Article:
The mission had been fairly routine before the little girl came in the room. Once she arrived, it was impossible to determine just how bad it had gotten.
Her family was indigenous Maya. The father spoke some English and was wearing western clothing when he said that he had just returned from the US. The mother, in her colorful huipil and hand loomed skirt, held the little girl close to her heart with and spoke with both trepidation and hope.
The energetic polka-dotted bow in her hair belied her state as the child lethargically lifted her head. She was staring through us with yellow eyes and a gaze that is unforgettable to those who have seen a truly ill child.
She is quite sick.
Knowing that we lacked the tools to diagnose her, we were determined to treat whatever we could.
Perhaps she had been struck with malaria, but the P. vivax malaria seen most frequently in Guatemala is uncommon at this altitude.
Plus, she had a litany of complaints that didn’t make sense to that diagnosis alone.
The parents reported that the little girl had a poor appetite with daily vomiting for a year. They also mentioned that her abdomen was distended, but that could be caused by many things such as kwashiorkor-the severe protein malnutrition that many impoverished children suffer, severe intestinal parasites, or even liver failure.
The mother quickly lifted the little girl’s shirt up so that we could see her abdomen. Almost involuntarily, I heard the words “liver failure” leave my mouth and drop through the air like a lead balloon.
I had seen it many times before in alcoholics. The taught abdomen with engorged veins is unmistakable and ominous, but I had never seen it in a child before.
Thinking that intestinal parasites might be the only thing that I could treat, I went to look for a proper dose of albendazole for the child. The family stayed in the room with a student provider, interpreter, and some other concerned volunteers.
When working in other cultures, sometimes prior health information and diagnosis aren’t immediately offered up, perhaps out of suspicion of the original diagnosis or in an effort to see if we would be willing to do anything different.
By the time that I returned with albenazole, the parents had produced a stack of paperwork confirming our worst suspicions.
The child had liver cysts and masses of unknown etiology that had caused hepatomegaly and bile duct compression. The illness had been diagnosed six months before and the patient had been referred to a specialty hospital for immediate surgery. She had not gone.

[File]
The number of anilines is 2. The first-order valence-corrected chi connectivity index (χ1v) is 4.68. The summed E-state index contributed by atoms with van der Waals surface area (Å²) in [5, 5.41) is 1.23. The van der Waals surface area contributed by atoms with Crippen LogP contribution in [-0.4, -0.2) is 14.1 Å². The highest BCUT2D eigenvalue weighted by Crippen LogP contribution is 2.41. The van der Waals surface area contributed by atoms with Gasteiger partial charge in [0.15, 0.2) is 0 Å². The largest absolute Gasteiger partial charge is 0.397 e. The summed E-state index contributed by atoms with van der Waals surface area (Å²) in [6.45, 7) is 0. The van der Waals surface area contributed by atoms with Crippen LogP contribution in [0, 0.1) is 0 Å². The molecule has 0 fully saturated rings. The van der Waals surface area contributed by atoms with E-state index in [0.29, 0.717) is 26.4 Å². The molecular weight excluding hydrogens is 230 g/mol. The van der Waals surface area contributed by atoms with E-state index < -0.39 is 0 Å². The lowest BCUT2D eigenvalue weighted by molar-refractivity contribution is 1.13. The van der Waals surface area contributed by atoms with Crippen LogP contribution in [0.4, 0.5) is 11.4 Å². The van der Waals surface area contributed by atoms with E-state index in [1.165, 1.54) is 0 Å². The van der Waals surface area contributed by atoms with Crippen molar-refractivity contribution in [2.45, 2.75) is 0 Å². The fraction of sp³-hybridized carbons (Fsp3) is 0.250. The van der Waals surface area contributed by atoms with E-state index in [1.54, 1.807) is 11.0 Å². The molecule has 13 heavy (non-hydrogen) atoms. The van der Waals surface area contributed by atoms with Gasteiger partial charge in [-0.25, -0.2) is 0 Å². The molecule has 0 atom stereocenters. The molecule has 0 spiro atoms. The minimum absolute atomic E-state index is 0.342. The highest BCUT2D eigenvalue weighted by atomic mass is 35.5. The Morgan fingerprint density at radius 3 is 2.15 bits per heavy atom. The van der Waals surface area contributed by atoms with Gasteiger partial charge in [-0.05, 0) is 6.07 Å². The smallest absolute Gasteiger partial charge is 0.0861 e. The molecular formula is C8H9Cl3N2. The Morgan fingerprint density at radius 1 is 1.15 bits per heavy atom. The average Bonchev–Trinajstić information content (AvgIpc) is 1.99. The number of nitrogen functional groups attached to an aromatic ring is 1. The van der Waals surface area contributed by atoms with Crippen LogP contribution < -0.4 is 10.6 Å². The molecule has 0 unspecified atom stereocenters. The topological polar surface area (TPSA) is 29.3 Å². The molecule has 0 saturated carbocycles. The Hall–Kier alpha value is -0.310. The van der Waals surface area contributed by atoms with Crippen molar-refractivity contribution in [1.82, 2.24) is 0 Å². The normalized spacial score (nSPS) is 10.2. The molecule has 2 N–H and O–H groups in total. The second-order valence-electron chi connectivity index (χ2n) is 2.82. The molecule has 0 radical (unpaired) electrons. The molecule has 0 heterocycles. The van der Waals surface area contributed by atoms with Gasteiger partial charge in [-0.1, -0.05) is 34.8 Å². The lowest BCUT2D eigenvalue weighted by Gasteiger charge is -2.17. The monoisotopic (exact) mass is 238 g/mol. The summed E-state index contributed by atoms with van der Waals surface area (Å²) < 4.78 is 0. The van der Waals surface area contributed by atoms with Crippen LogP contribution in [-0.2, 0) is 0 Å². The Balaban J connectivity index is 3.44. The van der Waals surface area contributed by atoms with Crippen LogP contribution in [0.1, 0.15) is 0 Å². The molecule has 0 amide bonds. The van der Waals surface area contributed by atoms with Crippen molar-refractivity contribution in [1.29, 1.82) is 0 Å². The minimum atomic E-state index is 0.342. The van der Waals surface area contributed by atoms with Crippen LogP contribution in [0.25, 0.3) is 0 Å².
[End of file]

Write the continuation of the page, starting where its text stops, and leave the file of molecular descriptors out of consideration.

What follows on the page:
I quickly scrapped the albendazole because I knew now that there is no way that her liver was healthy enough to metabolize the medication, and besides, even if she had parasites, worms are the least of her concerns.
In the time since her diagnosis, the girl had certainly worsened and we were now concerned that she would need a transplant to survive.
There were so many questions that would go unanswered.
Why had the little girl not been taken in for surgery? Perhaps it was money, maybe it was inability to travel due to the father being out of the country, or possibly even a lack of trust in the medical services in Guatemala for the indigenous population. It was not unheard of for the Mayan population to experience profound discrimination and very poor care due in the country.
Whatever the reasons, the delay in treatment is likely to have devastating consequences for the little child.
Rather rapidly, the situation was explained with as much delicacy as possible that our organization would be unable to provide care and that they must go as soon as possible to the hospital that was to provide surgery.
The mother appeared angry. Possibly she felt that this was another discriminatory sleight – us refusing to treat because they were Mayan – when it was anything but that. This is a highly specialized procedure and we wanted the little girl to get help as soon as possible.
Sadly, that will not change the mother’s perception of what she was experiencing. And who can blame her? In a world where discrimination is common, it is easy to understand her feelings, but a tough pill to swallow when our intentions are to care for all.
The father took directions to the surgical center, the child was quickly dressed, polka-dotted bow in place, and they were gone.
I was leveled with the knowledge that we could do nothing and that the little girl is likely past the point of no return.
The blow hit us hard and at different times. I went about my day with the knowledge that there were other patients to see and help, but I cried an ocean that night while alone in my room.
But for the grace of birthplace, that could have been my child. It could be any of us.
By all accounts, it was a successful mission. 864 patients went home with medicine, dental care, or a surgery that they needed. Our days were filled with treating many patients that we were able to help, but there always seems to be one for whom happy endings of a heroic mission do not apply.
And that simply means that there is more work to be done.